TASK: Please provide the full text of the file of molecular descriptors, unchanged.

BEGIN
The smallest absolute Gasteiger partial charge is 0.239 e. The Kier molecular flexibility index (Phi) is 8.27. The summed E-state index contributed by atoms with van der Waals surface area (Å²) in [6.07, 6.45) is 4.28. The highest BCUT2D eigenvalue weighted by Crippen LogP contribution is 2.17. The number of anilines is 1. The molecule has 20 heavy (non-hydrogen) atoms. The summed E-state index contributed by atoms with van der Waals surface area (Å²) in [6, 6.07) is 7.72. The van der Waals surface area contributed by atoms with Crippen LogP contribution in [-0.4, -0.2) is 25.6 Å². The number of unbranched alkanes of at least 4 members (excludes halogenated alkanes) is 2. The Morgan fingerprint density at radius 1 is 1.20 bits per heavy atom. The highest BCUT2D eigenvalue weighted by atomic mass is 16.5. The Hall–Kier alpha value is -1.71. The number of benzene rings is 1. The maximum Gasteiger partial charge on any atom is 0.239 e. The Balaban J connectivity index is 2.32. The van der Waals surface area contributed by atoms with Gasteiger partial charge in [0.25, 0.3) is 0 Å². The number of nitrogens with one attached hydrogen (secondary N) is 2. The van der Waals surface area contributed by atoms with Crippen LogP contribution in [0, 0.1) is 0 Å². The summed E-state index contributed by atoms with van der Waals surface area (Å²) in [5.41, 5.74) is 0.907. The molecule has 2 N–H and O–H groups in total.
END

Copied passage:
The smallest absolute Gasteiger partial charge is 0.239 e. The Kier molecular flexibility index (Phi) is 8.27. The summed E-state index contributed by atoms with van der Waals surface area (Å²) in [6.07, 6.45) is 4.28. The highest BCUT2D eigenvalue weighted by Crippen LogP contribution is 2.17. The number of anilines is 1. The molecule has 20 heavy (non-hydrogen) atoms. The summed E-state index contributed by atoms with van der Waals surface area (Å²) in [6, 6.07) is 7.72. The van der Waals surface area contributed by atoms with Crippen LogP contribution in [-0.4, -0.2) is 25.6 Å². The number of unbranched alkanes of at least 4 members (excludes halogenated alkanes) is 2. The Morgan fingerprint density at radius 1 is 1.20 bits per heavy atom. The highest BCUT2D eigenvalue weighted by atomic mass is 16.5. The Hall–Kier alpha value is -1.71. The number of benzene rings is 1. The maximum Gasteiger partial charge on any atom is 0.239 e. The Balaban J connectivity index is 2.32. The van der Waals surface area contributed by atoms with Gasteiger partial charge in [0.25, 0.3) is 0 Å². The number of nitrogens with one attached hydrogen (secondary N) is 2. The van der Waals surface area contributed by atoms with Crippen LogP contribution in [0, 0.1) is 0 Å². The summed E-state index contributed by atoms with van der Waals surface area (Å²) in [5.41, 5.74) is 0.907. The molecule has 2 N–H and O–H groups in total.